NINE QUEENS (Nueve Reinas)
(director/writer: Fabián Bielinsky; cinematographer: Marcelo Camorino; editor: Sergio Zottola; music: César Lerner; cast: Ricardo Darín (Marcos), Gastón Pauls (Juan), Leticia Brédice (Valeria), Tomás Fonzi (Federico), Ignasi Abadal (Vidal Gandolfo), Alejandro Awada (Washington), Elsa Berenguer (Berta), Leo Dyzen (Stamp Expert), Ricardo Díaz Mourelle (Ramiro), Carlos Falcone (Berta’s lover), Óscar Núñez(Sandler), Celia Juárez (Mrs. Sandler); Runtime: 115; Sony Picture Classics; 2000-Argentina)
“The film sort of winks at you to see if you can follow all the hustles, and if you do you deserve to receive your ‘grifter film diploma’ for recognizing the finer points in a con.”
Reviewed by Dennis Schwartz
Has anyone ever heard Rita Pavone sing? That’s the red herring question asked that no one in the film answers. It is placed on the plate to get the suckers (viewers) in the mood for some shady business…in an Argentine thriller that’ll remind you of countless American films about the confidence racket. Since this film is South American, it has a slightly different flavor than the American ones — as it is supposedly harder to tell who is conning whom. This first-feature film of Fabián Bielinsky (he worked on commercials and television in Argentina for more than 20 years) is directed with a Hitchcockian verve, but at times it is too cute for its own good. According to Variety, there were some 350 screenplays submitted in an Argentine competition on a talent search mission, and Bielinsky’s script won and he was given funds to make this film. It’s inspired by David Mamet’s “House of Games,” though the dialogue is not as crisp as his — but the plot twists are. It plays as a jolly seminar in con games, as almost everyone in the film is an artistic schemer and hardly worthy of trust. What is supposed to hold your attention is guessing what the con is and who is getting conned. If that’s enough to make your day, then the film excels as it presents enough cons to choke the same horse again and again.
When Juan (Gastón Pauls) pulls a bill-changing scheme twice in a gas station convenience store in Buenos Aires, he appears to be a novice grifter and is caught by the store manager as the girl behind the register returns from her break to point him out as a thief. But to his rescue comes another low-rent con man, Marcos (Ricardo Darín), who poses as a cop and arrests him to get him safely out of the store. The two then showboat their talent as they seem to hit it off, as they each work a number of non-violent hustles. Marcos appears to enjoy being the teacher of the less experienced Juan, and seems to believe that he’s not an ordinary thief because he abhors violence. He connects in this regard with the gifted novice Juan, as both view themselves as artistes and take great pleasure in the finesse they use to pull off a job. Their sudden partnership for the day, happens because Marcos doesn’t like to work alone and his regular older partner has disappeared.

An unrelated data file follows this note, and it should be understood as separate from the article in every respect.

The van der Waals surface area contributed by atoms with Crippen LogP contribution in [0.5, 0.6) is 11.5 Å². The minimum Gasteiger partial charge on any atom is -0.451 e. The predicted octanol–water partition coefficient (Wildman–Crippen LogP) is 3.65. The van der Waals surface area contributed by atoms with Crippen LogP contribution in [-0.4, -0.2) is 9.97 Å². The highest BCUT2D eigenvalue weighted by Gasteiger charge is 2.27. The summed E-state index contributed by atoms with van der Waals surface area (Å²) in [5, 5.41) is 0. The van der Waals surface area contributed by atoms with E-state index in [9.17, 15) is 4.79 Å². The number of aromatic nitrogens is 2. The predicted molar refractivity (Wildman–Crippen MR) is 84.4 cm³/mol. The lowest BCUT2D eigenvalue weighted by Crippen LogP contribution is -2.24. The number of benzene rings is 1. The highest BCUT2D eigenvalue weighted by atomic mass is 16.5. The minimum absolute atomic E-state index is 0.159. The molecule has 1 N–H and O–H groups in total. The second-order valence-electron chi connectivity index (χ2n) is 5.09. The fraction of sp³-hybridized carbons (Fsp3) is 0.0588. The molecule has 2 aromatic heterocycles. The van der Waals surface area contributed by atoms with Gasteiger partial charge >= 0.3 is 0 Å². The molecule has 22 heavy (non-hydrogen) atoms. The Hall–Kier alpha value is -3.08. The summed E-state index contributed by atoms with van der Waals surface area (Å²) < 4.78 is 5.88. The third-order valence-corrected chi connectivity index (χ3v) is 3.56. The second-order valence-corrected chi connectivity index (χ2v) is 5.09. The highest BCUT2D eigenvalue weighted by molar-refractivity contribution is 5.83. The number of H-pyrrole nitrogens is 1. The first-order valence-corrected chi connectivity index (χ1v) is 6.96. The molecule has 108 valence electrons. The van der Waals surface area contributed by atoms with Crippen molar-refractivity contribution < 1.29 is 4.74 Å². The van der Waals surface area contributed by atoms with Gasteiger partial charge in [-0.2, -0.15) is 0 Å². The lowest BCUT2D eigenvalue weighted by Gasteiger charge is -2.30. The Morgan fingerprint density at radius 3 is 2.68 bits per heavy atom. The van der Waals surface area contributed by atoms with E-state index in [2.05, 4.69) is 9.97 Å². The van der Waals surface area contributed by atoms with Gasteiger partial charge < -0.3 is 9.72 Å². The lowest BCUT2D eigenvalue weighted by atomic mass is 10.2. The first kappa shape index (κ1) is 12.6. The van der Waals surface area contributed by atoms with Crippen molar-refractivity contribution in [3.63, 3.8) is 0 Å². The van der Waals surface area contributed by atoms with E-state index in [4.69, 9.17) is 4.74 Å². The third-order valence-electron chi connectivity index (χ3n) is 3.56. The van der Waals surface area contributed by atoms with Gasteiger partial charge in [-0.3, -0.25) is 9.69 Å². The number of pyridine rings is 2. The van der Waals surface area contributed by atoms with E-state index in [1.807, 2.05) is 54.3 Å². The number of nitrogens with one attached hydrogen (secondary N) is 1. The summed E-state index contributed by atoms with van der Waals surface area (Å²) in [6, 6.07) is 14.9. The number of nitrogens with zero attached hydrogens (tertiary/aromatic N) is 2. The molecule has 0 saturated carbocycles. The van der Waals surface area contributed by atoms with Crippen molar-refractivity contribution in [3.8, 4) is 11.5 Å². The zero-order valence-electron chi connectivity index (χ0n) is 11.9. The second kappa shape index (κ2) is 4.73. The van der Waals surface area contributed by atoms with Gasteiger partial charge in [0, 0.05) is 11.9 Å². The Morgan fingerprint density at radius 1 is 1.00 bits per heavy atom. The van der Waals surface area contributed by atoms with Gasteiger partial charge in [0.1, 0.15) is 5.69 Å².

The viewer gets a nifty tour of a modern city with a snazzy subway and a long look at a swanky glass-and-steel hotel where Marcos’ sexy but spiteful sister Valeria (Leticia Brédice) works as a hostess. His hero worshiping younger brother Federico also toils here as a bus boy for his keep. It’s here where Marcos meets up with an old partner of his he once swindled, a forger who possesses a sheet of nine faked rare stamps from the Weimar Germany — the nine queens. But the 73-year-old forger is in the middle of a heart attack and reluctantly takes Marcos into the scheme as a partner.
This shell game comes to its point when the two con men partners get the forger’s elderly wife (Juárez) to give them the forged stamps that they must sell in one day to a corrupt multi-millionaire businessman, Vidal Gandolfo (Abadal), who is being booted out of the country tomorrow. He is staying at the same hotel where Valeria works. There are many plot twists and everything changes as fast as a three-card monte shuffle, but greed remains the common ingredient that gets to everyone who wants to get fast money the illegal way. The plot thickens when the fake stamps are stolen by guys on a motorcycle who snatch it out of Marcos’ hand, requiring Marcos and Juan to con the owner of the real nine queens out of the original stamp collection in order to sell them to Gandolfo. The real stamp owner is a greedy widow (Berenguer), who is accompanied by her much younger bleached-blonde boyfriend (Falcone) when she’s confronted by Juan and Marcos. This new arrangement requires Juan and Marcos to each put lots of their own money into the investment in order to make the deal, as the hustle now takes on a different light in this once in a lifetime deal for a half million dollars.
Deception and duplicity covers the storyline, as it supposedly becomes difficult to figure out where this hustle is going (though if you’ve seen enough movies like this you’ll probably figure it out after a few minutes). The film sort of winks at you to see if you can follow all the hustles, and if you do you deserve to receive your ‘grifter film diploma’ for recognizing the finer points in a con. This film seems to believe that’s an art form, worthy of great appreciation from the viewer. I think the script’s a hustle, but only a harmless one that results in a diverting film that acts as a public service reminder for the public to be wary of anything that sounds too good. The film had enough going for it to eke out from me a marginal ring of approval, though my head was starting to spin from the thrills I was expected to get by seeing a good old-fashioned non-violent con going down.
REVIEWED ON 7/13/2002 GRADE: C +